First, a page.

Can I terminate an employee after a specific number of sick days?

UPDATED: Dec 31, 2011

Advertiser Disclosure

It’s all about you. We want to help you make the right legal decisions.

We strive to help you make confident insurance and legal decisions. Finding trusted and reliable insurance quotes and legal advice should be easy. This doesn’t influence our content. Our opinions are our own.

UPDATED: Dec 31, 2011Fact Checked

Get Legal Help Today

Compare Quotes From Top Companies and Save

secured lock Secured with SHA-256 Encryption

Can I terminate an employee after a specific number of sick days?

I am an writing an employee contract and was wondering if I can say that the business, at the expiration of ___ days of cumulative sick leave, shall have the option of terminating this Agreement. Can I say this and (or) is there a specific number of days I need or can I make it up to my discretion.

Asked on December 31, 2011 under Employment Labor Law, Connecticut


FreeAdvice Contributing Attorney / FreeAdvice Contributing Attorney

Answered 11 years ago | Contributor

I would not have language in the employee contract about termination of an employee's services after a certain number of sick days. The reason is that the employee could suffer a work related injury and you would not be able to terminate the employee legally due to this.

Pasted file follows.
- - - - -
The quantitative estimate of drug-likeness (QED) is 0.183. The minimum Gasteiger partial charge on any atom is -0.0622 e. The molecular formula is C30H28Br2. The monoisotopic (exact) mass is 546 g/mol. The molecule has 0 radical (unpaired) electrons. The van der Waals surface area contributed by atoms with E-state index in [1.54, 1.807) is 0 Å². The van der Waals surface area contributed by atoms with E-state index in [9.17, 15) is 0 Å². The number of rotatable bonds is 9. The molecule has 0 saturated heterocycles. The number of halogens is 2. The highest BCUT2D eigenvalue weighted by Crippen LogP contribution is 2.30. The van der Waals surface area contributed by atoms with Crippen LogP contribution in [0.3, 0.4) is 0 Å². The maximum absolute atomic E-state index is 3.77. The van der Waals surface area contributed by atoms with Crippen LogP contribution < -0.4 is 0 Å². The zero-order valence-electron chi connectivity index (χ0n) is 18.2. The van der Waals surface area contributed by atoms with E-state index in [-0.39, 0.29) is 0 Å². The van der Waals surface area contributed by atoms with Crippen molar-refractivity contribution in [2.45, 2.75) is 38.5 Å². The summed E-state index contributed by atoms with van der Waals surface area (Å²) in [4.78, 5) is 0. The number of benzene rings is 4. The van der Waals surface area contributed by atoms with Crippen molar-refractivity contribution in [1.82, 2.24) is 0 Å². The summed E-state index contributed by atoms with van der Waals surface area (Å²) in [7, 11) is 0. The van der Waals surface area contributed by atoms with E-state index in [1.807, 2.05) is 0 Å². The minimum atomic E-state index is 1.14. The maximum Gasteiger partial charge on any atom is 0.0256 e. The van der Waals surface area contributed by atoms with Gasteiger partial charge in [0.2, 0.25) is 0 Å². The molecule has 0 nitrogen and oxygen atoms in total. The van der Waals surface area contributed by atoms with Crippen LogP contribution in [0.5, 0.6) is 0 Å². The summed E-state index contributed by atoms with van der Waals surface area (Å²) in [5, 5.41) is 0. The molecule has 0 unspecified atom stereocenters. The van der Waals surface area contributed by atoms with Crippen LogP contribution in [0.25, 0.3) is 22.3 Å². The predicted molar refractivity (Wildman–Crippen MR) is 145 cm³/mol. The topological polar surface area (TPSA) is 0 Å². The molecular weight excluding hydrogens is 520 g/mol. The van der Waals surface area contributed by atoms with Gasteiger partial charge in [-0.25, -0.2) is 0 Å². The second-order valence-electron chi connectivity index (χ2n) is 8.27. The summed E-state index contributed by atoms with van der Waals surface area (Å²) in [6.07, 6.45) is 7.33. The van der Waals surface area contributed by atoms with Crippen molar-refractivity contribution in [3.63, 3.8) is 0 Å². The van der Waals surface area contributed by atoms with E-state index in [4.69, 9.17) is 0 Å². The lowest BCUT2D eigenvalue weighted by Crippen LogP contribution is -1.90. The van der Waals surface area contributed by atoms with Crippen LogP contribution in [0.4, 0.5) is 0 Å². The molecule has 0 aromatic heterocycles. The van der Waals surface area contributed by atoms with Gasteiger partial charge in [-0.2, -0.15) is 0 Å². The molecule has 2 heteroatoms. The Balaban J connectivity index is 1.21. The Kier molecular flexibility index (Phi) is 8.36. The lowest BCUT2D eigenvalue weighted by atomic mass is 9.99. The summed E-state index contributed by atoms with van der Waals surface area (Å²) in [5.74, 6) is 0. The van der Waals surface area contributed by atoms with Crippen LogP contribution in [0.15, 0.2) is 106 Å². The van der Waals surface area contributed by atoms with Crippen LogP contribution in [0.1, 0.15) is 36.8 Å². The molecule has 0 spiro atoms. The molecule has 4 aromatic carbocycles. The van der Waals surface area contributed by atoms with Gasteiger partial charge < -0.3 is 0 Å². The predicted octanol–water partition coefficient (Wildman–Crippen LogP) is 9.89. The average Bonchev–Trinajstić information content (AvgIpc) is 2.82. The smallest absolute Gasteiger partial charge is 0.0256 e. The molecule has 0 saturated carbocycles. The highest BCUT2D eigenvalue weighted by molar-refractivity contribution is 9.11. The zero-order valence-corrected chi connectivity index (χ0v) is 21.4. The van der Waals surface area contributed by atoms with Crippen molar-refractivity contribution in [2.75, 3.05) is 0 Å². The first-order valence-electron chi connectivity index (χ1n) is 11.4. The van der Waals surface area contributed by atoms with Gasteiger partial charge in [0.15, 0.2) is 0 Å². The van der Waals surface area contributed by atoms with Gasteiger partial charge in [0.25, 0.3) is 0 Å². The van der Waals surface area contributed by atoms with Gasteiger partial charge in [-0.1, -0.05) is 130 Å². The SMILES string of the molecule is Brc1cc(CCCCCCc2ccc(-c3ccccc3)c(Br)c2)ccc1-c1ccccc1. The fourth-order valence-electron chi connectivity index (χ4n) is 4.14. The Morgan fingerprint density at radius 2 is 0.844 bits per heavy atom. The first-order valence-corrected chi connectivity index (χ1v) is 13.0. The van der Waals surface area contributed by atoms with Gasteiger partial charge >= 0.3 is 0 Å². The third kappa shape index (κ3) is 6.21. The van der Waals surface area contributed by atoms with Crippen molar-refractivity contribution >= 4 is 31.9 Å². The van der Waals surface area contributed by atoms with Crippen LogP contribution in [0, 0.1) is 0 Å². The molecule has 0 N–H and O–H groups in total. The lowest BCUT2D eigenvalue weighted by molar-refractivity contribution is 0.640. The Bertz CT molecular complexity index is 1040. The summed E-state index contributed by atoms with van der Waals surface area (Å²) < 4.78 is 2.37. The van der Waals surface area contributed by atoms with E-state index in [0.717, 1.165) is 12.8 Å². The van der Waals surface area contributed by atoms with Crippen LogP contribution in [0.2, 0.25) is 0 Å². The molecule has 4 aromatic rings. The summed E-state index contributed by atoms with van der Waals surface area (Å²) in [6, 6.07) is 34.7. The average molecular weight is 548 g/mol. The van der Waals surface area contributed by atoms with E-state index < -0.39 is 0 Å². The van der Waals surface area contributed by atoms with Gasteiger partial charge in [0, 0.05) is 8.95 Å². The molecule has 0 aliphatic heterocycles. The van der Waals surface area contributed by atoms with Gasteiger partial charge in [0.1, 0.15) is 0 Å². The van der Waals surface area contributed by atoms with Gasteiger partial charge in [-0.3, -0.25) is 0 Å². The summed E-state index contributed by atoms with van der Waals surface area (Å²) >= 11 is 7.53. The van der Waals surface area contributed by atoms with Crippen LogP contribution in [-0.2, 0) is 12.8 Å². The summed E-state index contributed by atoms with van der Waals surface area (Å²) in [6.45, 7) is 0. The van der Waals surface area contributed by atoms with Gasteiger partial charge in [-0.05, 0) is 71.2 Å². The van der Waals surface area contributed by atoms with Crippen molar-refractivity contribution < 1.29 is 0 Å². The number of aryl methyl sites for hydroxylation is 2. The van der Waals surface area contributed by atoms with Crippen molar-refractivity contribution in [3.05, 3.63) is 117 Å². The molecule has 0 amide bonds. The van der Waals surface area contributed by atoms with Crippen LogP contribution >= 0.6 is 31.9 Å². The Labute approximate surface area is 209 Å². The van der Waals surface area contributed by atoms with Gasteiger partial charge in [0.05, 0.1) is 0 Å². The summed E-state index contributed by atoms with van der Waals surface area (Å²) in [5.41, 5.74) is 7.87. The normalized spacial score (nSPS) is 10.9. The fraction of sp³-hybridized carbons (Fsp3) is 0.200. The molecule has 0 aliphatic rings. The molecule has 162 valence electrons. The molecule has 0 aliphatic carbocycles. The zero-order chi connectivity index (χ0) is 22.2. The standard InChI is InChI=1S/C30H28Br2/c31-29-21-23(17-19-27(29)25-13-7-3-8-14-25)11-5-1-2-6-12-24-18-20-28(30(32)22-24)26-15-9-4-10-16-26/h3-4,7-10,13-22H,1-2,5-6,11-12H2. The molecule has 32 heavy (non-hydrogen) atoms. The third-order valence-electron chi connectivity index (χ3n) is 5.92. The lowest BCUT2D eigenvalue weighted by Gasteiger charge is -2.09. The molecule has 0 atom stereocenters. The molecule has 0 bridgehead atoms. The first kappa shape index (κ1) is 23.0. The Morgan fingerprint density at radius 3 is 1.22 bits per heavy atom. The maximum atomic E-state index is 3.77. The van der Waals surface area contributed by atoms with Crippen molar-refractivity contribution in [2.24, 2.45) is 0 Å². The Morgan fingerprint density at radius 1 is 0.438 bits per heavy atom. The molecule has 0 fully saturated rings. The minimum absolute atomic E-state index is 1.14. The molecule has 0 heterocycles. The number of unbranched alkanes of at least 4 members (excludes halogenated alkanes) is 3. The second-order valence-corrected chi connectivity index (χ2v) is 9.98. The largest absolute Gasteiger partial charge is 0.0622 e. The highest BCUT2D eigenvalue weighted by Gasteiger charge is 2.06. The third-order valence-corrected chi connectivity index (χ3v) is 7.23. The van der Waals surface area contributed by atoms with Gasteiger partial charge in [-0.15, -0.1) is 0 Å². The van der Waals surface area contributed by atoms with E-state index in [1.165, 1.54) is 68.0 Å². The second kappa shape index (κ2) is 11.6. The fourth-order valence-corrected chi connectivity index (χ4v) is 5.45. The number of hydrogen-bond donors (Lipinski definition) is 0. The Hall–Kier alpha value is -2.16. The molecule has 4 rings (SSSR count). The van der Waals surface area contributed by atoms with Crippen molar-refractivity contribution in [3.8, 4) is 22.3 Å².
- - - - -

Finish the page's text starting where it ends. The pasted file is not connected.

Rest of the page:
I would have language in the employee contract referencing any employer-employee handbook and expected conduct. Your contract should state that the employee is terminable at will. I recommend that you consult with a labor attorney for the wording to be drafted in any employee contract to protect your interests and have the attorney draft the agreement that you want done.

IMPORTANT NOTICE: The Answer(s) provided above are for general information only. The attorney providing the answer was not serving as the attorney for the person submitting the question or in any attorney-client relationship with such person. Laws may vary from state to state, and sometimes change. Tiny variations in the facts, or a fact not set forth in a question, often can change a legal outcome or an attorney's conclusion. Although has verified the attorney was admitted to practice law in at least one jurisdiction, he or she may not be authorized to practice law in the jurisdiction referred to in the question, nor is he or she necessarily experienced in the area of the law involved. Unlike the information in the Answer(s) above, upon which you should NOT rely, for personal advice you can rely upon we suggest you retain an attorney to represent you.

Get Legal Help Today

Find the right lawyer for your legal issue.

secured lock Secured with SHA-256 Encryption